Gary L. Jovanovich, Plaintiff-appellant, v. Patrick Sweeney; et al., Defendants-appellees, 12 F.3d 1106 (9th Cir. 1993)

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US Court of Appeals for the Ninth Circuit - 12 F.3d 1106 (9th Cir. 1993)

Submitted Nov. 17, 1993. *Decided Dec. 1, 1993

Before: SCHROEDER, D.W. NELSON, and THOMPSON, Circuit Judges.


Gary L. Jovanovich, a Nevada state prisoner, appeals pro se the district court's order (1) dismissing Jovanovich's 42 U.S.C. § 1983 action with prejudice for failure to state a claim for which relief can be granted; and (2) denying his request for leave to amend the complaint. We have jurisdiction pursuant to 28 U.S.C. § 1291. We affirm in part and vacate and remand in part.

We review de novo the district court's dismissal of an action for failure to state a claim. Love v. United States, 915 F.2d 1242, 1245 (9th Cir. 1989). To state a section 1983 claim, Jovanovich had to allege facts showing that defendants deprived him of a right, privilege, or immunity secured by the Constitution or federal statutes. See Karim-Panahi v. Los Angeles Police Dep't, 839 F.2d 621, 624 (9th Cir. 1988).

On September 14, 1992, Jovanovich filed a second amended complaint in the federal district court for the District of Montana, naming as defendants members of the Montana State Mutual Compensation Insurance Fund ("SMCIF"), the state agency that administers workers' compensation benefits. Jovanovich alleged that he was injured in a work-related accident in 1983. He was declared 21% disabled and thereafter began receiving workers' compensation benefits. Jovanovich also alleged that in 1990 the federal Social Security Administration placed him on permanent total disability, and that the SMCIF gave him the same status at or about the same time.

In 1987, the Montana legislature amended the state workers' compensation laws to provide for a periodic cost-of-living adjustment ("COLA") to the amount of benefits paid to claimants who are on permanent total disability. See Mont.Code. Ann. Sec. 39-71-702(5) ("section 702(5)").1  Jovanovich claimed that defendants violated his rights to due process and equal protection by failing to award him a COLA. Defendants argued, and the district court agreed, that Jovanovich was not entitled to a COLA because his injury occurred before the effective date of the amendment. The court rejected Jovanovich's constitutional claims and granted defendants' motion to dismiss.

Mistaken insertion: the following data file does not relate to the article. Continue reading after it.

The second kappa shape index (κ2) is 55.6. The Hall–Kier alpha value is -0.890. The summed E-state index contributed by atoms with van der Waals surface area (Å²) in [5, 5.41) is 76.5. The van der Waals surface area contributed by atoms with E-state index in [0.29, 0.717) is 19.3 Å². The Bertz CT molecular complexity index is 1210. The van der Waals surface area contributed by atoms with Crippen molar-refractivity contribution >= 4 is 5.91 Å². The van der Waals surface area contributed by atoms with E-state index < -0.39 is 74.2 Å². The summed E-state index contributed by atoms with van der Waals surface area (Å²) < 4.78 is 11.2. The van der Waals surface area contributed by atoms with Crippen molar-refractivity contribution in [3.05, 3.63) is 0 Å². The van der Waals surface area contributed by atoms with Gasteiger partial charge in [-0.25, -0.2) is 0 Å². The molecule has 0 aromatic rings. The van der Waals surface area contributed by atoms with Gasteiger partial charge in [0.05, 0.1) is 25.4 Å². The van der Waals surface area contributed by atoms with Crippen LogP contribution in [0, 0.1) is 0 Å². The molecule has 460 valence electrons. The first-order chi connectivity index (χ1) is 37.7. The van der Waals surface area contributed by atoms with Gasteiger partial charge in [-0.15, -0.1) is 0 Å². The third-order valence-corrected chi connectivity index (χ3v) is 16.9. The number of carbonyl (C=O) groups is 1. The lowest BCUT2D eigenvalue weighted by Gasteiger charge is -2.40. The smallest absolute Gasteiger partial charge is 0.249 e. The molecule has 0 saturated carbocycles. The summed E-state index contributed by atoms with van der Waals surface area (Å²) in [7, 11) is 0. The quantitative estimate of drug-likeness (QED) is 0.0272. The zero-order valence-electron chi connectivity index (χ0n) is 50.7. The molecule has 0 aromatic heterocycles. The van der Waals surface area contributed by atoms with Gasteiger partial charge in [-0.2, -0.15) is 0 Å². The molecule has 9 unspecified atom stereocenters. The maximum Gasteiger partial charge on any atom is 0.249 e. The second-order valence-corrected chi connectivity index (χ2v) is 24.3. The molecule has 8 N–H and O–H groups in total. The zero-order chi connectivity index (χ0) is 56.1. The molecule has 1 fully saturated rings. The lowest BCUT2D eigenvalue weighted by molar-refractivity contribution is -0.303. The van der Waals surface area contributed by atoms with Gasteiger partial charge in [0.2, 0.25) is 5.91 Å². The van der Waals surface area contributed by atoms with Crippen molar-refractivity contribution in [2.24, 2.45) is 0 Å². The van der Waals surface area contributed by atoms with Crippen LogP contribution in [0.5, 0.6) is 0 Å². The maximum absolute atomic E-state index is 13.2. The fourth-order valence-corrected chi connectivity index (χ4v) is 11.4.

Jovanovich contends the defendants deprived him of property without due process by refusing to award him a COLA. This contention lacks merit.

To state a due process claim, Jovanovich had to allege facts showing that he had a protectible property interest in the COLA. See Griffeth v. Detrich, 603 F.2d 118, 120 (9th Cir. 1979) (procedural due process requirements apply only to deprivation of liberty or property interests encompassed by fourteenth amendment), cert. denied, 445 U.S. 970 (1980). This required Jovanovich to demonstrate a legitimate claim of entitlement to the COLA. See Board of Regents v. Roth, 408 U.S. 564, 577 (1972). "Property rights to public benefits are defined by the statutes or customs that create the benefits." Jones v. Reagan, 748 F.2d 1331, 1338 (9th Cir. 1984), cert. denied, 472 U.S. 1029 (1985). In Montana, workers' compensation benefits are a matter of contract. Buckman v. Montana Deaconess Hosp., 730 P.2d 380, 384 (Mont.1986). Jovanovich's entitlement to benefits is determined under the statutes in effect at the time of his injury. See id. at 382.

When Jovanovich was injured in 1983, the Montana workers' compensation statutes did not provide a COLA for claimants on permanent total disability. Moreover, in enacting section 702(5) in 1987, the Montana legislature specifically provided that the COLA provision was applicable only in cases of injuries occurring on or after July 1, 1987. See Act of July 1, 1987, ch. 464, Secs. 22 & 72, 1987 Montana Laws 1092, 1105, 1129. Although Jovanovich was not placed on permanent total disability until 1990, his injury occurred in 1983. Jovanovich therefore does not have a legitimate claim of entitlement to a COLA and, consequently, does not have a protectible property interest in receiving a COLA. See Roth, 408 U.S. at 577. We conclude that the district court did not err by dismissing Jovanovich's due process claim.2 

Jovanovich also contends that section 702(5) violates his right to equal protection of the laws because the statute establishes eligibility for COLAs in an arbitrary manner. This contention lacks merit.